The Student Services Finance Committee heard a rocky budget proposal from Native American student organization Wunk Sheek Monday.

SSFC also voted to unanimously approve a budget of $354,566 for student radio station WSUM and $4,493,932 for the Transportation Student Bus Pass Program, which supplies UW students with free Madison Metro Transit bus passes every year.

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SSFC also heard the budget proposal from Wunk Sheek. This is the organization’s first year receiving general student services funding.

The budget proposal was conducted by Wunk Sheek’s editorial board, including Tashya Chevalier, Grace Armstrong, Mariah Skenandore and Collin Ludwig.

The organization proposed a budget of roughly $41,000 for 2018-2019, after which the committee questioned the organization’s offered programming.

Rep. Max Goldfarb, along with other representatives expressed concern over what they perceived to be problems with the organization’s core programming. Problems were identified with the attendance and frequency of Wunk Sheek events, which many representatives feared failed to meet funding criteria.

Additionally, several committee members found the organization had reported inaccurate or incomplete information to the committee and further complicated the budget hearing process.

SSFC will vote on Wunk Sheek’s final budget Thursday.

The committee also heard the budget proposal from the Wisconsin Association of Black Men. The organization proposed a budget of $27,318 to the committee, which will be voted on Thursday.

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SSFC was also presented with an update on campus mental health for the fall 2017 semester from University Health Services. Angela Janis and Andrea Lawson, co-directors of mental health services at UHS, presented to the committee how mental health services at UHS have changed in the past semester.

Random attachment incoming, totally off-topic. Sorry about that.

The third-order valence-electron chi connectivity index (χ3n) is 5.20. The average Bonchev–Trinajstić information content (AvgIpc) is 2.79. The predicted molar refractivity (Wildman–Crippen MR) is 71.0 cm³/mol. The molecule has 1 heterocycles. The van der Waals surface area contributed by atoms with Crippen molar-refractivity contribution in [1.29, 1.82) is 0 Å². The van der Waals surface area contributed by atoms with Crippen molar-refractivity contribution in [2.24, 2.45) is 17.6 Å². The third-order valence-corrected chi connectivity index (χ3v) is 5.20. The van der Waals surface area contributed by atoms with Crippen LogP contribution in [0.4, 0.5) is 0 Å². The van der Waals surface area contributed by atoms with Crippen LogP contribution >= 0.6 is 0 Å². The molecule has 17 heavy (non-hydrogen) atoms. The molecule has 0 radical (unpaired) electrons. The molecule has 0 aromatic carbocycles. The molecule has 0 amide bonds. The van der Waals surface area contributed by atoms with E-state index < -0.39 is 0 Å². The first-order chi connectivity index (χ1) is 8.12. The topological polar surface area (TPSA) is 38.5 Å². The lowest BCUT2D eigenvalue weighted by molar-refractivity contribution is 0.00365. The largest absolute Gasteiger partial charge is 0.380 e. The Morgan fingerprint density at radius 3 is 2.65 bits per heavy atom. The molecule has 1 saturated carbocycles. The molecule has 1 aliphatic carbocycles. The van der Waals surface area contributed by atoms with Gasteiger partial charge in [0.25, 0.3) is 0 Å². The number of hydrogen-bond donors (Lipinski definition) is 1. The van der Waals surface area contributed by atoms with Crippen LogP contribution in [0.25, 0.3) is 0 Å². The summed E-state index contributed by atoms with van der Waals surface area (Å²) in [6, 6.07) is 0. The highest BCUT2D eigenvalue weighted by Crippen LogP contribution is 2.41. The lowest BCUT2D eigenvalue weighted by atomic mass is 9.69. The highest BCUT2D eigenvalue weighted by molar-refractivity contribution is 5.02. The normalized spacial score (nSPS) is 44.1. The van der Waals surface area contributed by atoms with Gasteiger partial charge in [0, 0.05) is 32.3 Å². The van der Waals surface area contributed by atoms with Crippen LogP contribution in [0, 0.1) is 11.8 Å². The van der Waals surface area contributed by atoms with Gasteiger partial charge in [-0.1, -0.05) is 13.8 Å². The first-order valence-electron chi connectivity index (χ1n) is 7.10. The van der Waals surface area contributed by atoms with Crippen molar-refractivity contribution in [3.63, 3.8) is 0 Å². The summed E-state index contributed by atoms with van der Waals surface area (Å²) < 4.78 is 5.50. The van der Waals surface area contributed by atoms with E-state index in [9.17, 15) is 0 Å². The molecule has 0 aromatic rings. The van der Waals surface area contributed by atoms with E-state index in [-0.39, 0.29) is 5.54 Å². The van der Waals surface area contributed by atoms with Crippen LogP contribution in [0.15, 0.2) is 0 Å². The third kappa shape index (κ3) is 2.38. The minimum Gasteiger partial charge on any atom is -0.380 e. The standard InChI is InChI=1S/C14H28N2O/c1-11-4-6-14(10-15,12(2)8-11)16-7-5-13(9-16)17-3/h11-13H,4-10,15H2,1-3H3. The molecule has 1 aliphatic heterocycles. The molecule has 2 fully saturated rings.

UHS started offering single-session counseling services this semester, which are more helpful for students who just want to talk about a certain issue with a counselor, Janis said.

“These are really problem-focused sessions,” Janis said. “Students who call and want to identify with a problem, or talk to their counselor one or two times — they can come in and talk about that problem in that visit.”

Since last semester, Janis said UHS’s ability to complete appointments within two weeks of scheduling has increased by 30 percent. Roughly 48 percent of appointments met this goal last year, compared to the 78.6 percent this year.

Lawson said the addition of scheduled visits this semester has increased UHS’s ability to meet the mental health counseling demands of University of Wisconsin students, as counseling visits have increased six percent since last year.

“We don’t know how much demand is in the system, and we can tell that we haven’t actually met it yet because we’re still keeping these very high rates per week,” Lawson said.

Lawson and Janis also pointed to a new virtual counseling service offered by UHS called SilverCloud, which students can use online at any time of day if they feel a need to. Janis said there are currently 356 active SilverCloud users.

Finally, Lawson and Janis discussed a new service UHS is launching in January of next year called [email protected], a hub which provides information and resources based on things a user is “interested in, worried about, or working toward in his or her college career.”